It found that the Republic’s grocery sector could be the hardest hit with more than two-thirds of products on Irish supermarket shelves either manufactured in the UK or imported through Britain. It suggested customs checks would be “extremely disruptive”.

So it’s just as well things have stabilised economically. Another surge in corporation tax receipts in the first-half of 2018 has put the Government on course to exceed its budgetary targets for the year.

The concern about the State’s reliance on corporate tax has been flagged again and again. Exchequer figures for the first half of the year show it accounted for 16 per cent of our total tax take with a record €4 billion, some 9.1 per cent above target.

About 40 per cent of the revenue generated from corporation tax here comes from just 10 companies. It is understood these include tech giants Apple, Microsoft, Dell, Google and Oracle.

Overall, the exchequer figures show the Government collected just under €25 billion in taxes in the first half of this year, which was 5 per cent up year on year and more than €168 million ahead of target.

Elsewhere, the latest Live Register figures showed the number claiming benefits fell to a 10-year low in June. Separate figures from the CSO showed the official jobless rate fell to a post-crash low of 5.1 per cent.

Growth in both the Republic’s services and manufacturing sectors rose to five-month highs, according to Investec. It was just consumer confidence that spoiled the party, falling to its weakest level in 13 months over global political uncertainty.

Meanwhile, the “living wage”, a non-statutory pay rate set by a group of researchers and academics, has been increased by 20 cent an hour to €11.90 to reflect the rising cost of rental accommodation in Dublin and other urban areas.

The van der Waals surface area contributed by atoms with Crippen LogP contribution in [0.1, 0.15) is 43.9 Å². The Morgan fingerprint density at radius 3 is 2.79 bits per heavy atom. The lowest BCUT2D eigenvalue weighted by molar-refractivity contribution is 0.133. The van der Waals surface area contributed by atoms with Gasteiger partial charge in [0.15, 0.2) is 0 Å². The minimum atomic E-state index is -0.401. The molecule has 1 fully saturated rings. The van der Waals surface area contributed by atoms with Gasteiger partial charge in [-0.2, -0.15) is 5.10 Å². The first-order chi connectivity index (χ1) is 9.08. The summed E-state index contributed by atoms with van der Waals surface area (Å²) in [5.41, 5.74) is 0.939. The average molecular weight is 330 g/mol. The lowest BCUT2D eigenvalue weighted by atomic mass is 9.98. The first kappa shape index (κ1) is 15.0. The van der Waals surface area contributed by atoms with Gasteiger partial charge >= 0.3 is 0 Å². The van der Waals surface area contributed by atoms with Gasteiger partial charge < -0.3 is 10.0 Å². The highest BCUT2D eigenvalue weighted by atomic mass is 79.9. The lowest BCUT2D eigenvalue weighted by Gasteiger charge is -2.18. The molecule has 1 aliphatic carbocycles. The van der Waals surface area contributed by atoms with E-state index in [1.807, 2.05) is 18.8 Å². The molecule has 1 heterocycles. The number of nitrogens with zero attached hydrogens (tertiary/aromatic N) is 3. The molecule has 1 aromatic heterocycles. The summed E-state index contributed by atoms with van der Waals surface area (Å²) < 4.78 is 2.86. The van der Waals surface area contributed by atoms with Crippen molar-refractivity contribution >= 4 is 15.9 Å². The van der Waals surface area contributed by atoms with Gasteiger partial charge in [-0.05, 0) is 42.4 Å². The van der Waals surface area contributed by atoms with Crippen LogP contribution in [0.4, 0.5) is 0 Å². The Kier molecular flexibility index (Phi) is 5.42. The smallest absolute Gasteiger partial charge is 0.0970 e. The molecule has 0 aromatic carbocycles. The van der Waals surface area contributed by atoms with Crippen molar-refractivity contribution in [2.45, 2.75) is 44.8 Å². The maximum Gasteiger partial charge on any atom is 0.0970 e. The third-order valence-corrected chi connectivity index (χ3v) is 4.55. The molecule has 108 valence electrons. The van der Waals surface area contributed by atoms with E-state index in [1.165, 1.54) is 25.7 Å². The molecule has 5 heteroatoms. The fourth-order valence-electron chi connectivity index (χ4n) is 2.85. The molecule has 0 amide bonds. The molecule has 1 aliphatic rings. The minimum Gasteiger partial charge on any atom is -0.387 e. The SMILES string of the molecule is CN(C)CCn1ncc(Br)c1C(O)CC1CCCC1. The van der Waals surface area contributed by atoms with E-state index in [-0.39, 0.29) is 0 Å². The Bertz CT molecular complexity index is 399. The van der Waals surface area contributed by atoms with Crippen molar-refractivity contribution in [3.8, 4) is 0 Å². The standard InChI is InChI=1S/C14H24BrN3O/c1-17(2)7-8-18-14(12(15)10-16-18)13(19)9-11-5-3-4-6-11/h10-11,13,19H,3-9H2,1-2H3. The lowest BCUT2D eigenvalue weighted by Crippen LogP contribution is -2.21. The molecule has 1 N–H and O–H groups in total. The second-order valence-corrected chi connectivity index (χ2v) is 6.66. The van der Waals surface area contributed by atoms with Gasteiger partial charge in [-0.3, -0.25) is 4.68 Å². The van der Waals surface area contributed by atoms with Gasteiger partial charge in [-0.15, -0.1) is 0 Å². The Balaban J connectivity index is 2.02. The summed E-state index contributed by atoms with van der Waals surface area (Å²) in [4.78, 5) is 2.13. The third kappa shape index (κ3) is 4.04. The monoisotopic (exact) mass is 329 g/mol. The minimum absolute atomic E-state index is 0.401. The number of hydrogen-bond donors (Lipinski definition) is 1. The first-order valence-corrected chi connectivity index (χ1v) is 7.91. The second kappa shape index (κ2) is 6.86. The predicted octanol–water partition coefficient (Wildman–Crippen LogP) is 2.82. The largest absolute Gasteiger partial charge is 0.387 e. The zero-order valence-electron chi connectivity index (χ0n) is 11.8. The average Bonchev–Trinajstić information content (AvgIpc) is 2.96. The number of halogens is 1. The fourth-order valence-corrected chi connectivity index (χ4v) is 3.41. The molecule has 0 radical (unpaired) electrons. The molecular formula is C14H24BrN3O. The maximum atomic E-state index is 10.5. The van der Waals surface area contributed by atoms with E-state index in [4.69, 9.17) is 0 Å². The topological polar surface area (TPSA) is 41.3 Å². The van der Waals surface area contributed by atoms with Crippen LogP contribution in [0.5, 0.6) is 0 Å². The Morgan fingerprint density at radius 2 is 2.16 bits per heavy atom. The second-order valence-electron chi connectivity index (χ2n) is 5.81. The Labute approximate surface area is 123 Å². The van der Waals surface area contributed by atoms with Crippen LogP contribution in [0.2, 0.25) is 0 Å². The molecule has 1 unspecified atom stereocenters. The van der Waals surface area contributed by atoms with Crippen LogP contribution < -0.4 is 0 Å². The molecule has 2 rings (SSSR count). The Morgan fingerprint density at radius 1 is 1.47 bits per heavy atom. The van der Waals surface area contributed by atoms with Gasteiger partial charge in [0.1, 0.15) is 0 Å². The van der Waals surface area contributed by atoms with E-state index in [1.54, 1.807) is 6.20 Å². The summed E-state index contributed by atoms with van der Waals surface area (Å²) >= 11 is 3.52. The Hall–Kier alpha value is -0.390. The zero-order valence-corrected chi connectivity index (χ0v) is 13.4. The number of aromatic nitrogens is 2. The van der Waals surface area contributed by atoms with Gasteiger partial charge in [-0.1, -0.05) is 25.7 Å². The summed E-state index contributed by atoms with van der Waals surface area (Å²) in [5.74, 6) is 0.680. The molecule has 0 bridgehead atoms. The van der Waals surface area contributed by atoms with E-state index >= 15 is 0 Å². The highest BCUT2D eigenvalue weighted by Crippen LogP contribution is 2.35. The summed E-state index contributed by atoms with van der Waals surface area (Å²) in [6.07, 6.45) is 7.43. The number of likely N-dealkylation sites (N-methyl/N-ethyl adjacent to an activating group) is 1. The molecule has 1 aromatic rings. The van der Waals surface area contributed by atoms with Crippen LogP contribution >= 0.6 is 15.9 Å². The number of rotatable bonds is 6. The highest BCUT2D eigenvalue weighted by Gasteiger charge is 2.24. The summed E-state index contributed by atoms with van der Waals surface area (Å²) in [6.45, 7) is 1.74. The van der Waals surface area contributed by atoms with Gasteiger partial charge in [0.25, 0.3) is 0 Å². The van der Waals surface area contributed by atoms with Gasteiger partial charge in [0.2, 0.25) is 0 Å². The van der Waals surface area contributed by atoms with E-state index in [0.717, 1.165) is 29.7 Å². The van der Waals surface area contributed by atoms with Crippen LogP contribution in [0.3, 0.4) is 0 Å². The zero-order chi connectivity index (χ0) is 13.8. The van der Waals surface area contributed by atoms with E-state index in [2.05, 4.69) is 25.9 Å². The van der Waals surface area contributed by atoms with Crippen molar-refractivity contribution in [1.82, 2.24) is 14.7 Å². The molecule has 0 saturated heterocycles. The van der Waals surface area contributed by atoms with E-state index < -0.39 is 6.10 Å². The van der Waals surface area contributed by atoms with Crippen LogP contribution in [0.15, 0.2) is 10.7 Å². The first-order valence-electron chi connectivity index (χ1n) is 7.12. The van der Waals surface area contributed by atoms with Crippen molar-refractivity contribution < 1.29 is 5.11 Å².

Housing crisis

There are still major problems in the State’s housing market. The European Commission this week warned in its latest post-programme surveillance report that the shortage of housing supply and the significant increases in property prices are posing a major risk to the Irish economy.

It said the introduction of rent pressure zones has been ineffective and contributed “little to containing price rises”. Rental inflation was “well above” the 4 per cent prescribed by the rent pressure zones.

A separate report from Myhome.ie, which is owned by The Irish Times, and stockbroker Davy, said Central Bank of Ireland lending limits were cooling the rate at which house prices are rising.

The report, which concerned the second quarter of 2018, said the median asking price for new homes nationally is now €270,000, while in Dublin it has reached €384, 000. Prices rose 7.2 per cent in the year, the slowest rate of inflation in two years.

The supply issues in the market auger well for builders, who are already cleaning up. Turnover in the industry’s top 50 companies rose 12 per cent to €6.72 billion over the past year, according to Construction Magazine.

One, Bovale, is selling a site in Kilcock, Co Kildare, with the capacity for 400 new homes, to residential developer Glenveagh Properties in a deal thought to be worth more than €20 million.